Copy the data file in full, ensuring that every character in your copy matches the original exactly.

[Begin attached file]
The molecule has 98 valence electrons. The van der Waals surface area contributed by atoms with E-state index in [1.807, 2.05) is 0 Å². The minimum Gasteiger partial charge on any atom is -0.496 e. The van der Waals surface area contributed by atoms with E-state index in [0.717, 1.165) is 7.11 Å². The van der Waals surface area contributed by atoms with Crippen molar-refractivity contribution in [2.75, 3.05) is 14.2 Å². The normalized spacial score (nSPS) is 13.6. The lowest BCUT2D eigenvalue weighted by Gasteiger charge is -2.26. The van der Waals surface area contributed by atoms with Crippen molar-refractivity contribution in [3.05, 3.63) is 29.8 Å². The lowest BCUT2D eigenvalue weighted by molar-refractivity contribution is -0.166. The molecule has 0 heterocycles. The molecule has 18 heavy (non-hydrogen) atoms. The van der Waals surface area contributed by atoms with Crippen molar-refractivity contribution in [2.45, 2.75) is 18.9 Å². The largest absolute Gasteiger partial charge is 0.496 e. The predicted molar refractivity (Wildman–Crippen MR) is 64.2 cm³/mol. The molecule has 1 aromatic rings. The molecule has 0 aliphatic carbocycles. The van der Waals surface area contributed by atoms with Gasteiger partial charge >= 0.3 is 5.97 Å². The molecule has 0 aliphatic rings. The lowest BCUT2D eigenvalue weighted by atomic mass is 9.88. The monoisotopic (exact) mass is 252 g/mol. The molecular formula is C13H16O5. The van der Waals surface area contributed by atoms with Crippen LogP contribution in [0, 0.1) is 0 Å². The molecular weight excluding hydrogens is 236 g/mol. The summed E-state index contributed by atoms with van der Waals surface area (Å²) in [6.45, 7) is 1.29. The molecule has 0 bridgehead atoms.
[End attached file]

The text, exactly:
The molecule has 98 valence electrons. The van der Waals surface area contributed by atoms with E-state index in [1.807, 2.05) is 0 Å². The minimum Gasteiger partial charge on any atom is -0.496 e. The van der Waals surface area contributed by atoms with E-state index in [0.717, 1.165) is 7.11 Å². The van der Waals surface area contributed by atoms with Crippen molar-refractivity contribution in [2.75, 3.05) is 14.2 Å². The normalized spacial score (nSPS) is 13.6. The lowest BCUT2D eigenvalue weighted by Gasteiger charge is -2.26. The van der Waals surface area contributed by atoms with Crippen molar-refractivity contribution in [3.05, 3.63) is 29.8 Å². The lowest BCUT2D eigenvalue weighted by molar-refractivity contribution is -0.166. The molecule has 0 heterocycles. The molecule has 18 heavy (non-hydrogen) atoms. The van der Waals surface area contributed by atoms with Crippen molar-refractivity contribution in [2.45, 2.75) is 18.9 Å². The largest absolute Gasteiger partial charge is 0.496 e. The predicted molar refractivity (Wildman–Crippen MR) is 64.2 cm³/mol. The molecule has 1 aromatic rings. The molecule has 0 aliphatic carbocycles. The van der Waals surface area contributed by atoms with Gasteiger partial charge >= 0.3 is 5.97 Å². The molecule has 0 aliphatic rings. The lowest BCUT2D eigenvalue weighted by atomic mass is 9.88. The monoisotopic (exact) mass is 252 g/mol. The molecular formula is C13H16O5. The van der Waals surface area contributed by atoms with Crippen LogP contribution in [0, 0.1) is 0 Å². The molecular weight excluding hydrogens is 236 g/mol. The summed E-state index contributed by atoms with van der Waals surface area (Å²) in [6.45, 7) is 1.29. The molecule has 0 bridgehead atoms.